It is especially important to try and reduce sensory triggers and keep the environment as calm as possible. Even a small effort to district with a tactile object (such as a piece of gum or a slinky) may help de-escalate someone in a meltdown.

Be prepared to wait it out. Once you know there’s a reason for the behavior, it’s generally easier to get through it. The storm will pass, in more ways than one. Let’s hope Atlanta’s rain will do the same!

image courtesy of freedigitalphotos.net

Emergency Responders: Why Address Sensory Issues First?

image courtesy of freedigitalphotos.net

image courtesy of freedigitalphotos.net

Sensory Processing issues play a bigger role in the daily lives of those with Autism and Asperger’s than most people realize. No matter what behavior I’m addressing with my son or what I encounter on a call, I always start with reducing sensory triggers.

Years, ago, when I finally had a firm understanding of this why this works, I perpetually tried to explain it to the other adults, teachers, caretakers, and yes, even physicians in my son’s life, who insisted that my child needed to be medicated for hyperactive and impulsive behavior.

I remember waiting months to see a highly acclaimed pediatric neurologist before my son was officially diagnosed with Autism. He was four at the time. At our long-awaited appointment, we were in the waiting room for an hour and then the doctor’s office waiting for yet another hour. What four-year-old would NOT be climbing up the walls at that point?

The doctor came in and promptly spent 10 minutes with us.

“Write your name, son.”

“Stand on one foot and hop.”

“Copy this drawing of a tree.”

“Ma’am, your son has ADHD, fine motor dyspraxia, ODD (Oppositional Defiant Disorder), and maybe some sensory stuff going on. Here’s your prescription for Adderall. See you in six months.”

Whoa… wha? Oppositional DEFIANT Disorder? He was FOUR! When my daughter was four I practically wanted to SELL her. (Kidding. Mostly.) Of COURSE he was hyper – we just waited TWO hours in a closed room to see this man. And what’s with the meds? No explanation of any of these “disorders”? No constructive suggestions? No support or help?

Nope.

I researched all of the labels that supposedly defined my baby boy. Yes, he was hyperactive, but the first one that really grabbed my attention was Sensory Processing Disorder. I went through checklist upon checklist and instantly started understanding my son and the world he lives in. Many of his “quirks” were a direct stress-response to how he interprets all the sensory input from his day-to-day environment.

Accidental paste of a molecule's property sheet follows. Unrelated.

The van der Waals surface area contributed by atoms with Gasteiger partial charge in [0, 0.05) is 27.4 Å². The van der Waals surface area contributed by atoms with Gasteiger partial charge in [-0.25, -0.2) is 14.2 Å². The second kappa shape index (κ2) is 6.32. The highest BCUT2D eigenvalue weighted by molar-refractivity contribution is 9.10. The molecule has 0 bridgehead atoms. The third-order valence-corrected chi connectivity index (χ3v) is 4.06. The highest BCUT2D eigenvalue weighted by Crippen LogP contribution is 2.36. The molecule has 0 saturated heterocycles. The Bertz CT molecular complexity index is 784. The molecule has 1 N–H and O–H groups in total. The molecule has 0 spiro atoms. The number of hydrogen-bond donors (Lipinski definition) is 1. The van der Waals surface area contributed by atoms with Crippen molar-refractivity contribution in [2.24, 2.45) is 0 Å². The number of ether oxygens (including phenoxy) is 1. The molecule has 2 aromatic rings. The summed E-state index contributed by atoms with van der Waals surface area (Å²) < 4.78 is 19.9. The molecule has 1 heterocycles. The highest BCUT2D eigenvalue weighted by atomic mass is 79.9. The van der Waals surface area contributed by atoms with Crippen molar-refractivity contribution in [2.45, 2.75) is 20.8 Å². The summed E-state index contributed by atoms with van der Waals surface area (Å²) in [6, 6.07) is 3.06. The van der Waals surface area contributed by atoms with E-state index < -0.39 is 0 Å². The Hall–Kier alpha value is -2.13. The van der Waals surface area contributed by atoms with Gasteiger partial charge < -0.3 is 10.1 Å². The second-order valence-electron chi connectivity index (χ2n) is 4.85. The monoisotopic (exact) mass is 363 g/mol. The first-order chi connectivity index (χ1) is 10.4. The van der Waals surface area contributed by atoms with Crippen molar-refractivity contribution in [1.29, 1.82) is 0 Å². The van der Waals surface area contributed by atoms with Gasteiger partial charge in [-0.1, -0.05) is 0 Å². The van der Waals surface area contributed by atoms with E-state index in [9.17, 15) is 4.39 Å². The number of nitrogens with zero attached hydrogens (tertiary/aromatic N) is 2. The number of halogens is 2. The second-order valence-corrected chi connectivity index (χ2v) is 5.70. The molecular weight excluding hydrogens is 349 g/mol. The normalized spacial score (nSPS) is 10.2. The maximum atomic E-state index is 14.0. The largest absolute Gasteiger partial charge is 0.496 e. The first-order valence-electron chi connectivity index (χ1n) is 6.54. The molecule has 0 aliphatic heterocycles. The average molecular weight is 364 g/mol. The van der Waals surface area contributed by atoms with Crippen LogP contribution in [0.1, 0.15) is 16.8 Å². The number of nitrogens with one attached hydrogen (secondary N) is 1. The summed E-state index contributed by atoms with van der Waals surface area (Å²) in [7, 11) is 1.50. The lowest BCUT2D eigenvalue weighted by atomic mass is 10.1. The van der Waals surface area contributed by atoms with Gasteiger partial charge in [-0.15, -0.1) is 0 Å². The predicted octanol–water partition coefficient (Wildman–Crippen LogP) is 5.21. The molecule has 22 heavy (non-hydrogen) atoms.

I soon had an entire sensory evaluation done (I say “soon,” it was actually another nine-month waiting list), and then I learned so much more about how my son experiences the world around him, and how physically painful it could be.

Once I started to differentiate between “My body hurts, I’m exploding inside and need help” and “I’m being a boy and testing my boundaries” my whole world changed, and so did my son’s.

What Does This Have To Do With Responding To Calls?

I’m a big fan of Asperger Experts – two adults with Asperger’s Syndrome that have navigated their way through the roughest times of childhood and adolescence and are now helping parents and educators do the same.

They published a video called, “The Sensory Funnel.” Although they are primarily speaking to parents and therapists (or those themselves that have Asperger’s), the scientific explanation about what’s going on is invaluable. You get to hear an adult’s first-hand experience of what the world feels like and how he not only learned to cope with all his struggles but to thrive in spite of them.

For us as responders, I chose this video for you to see as an “abbreviated” plan on scene – an explanation of why it’s imperative to deal with the sensory triggers first. The video also illustrates why trying to go from the top of the funnel down will most likely not get results, especially when trying to gain compliance or diffuse a situation.

Let me know what you think!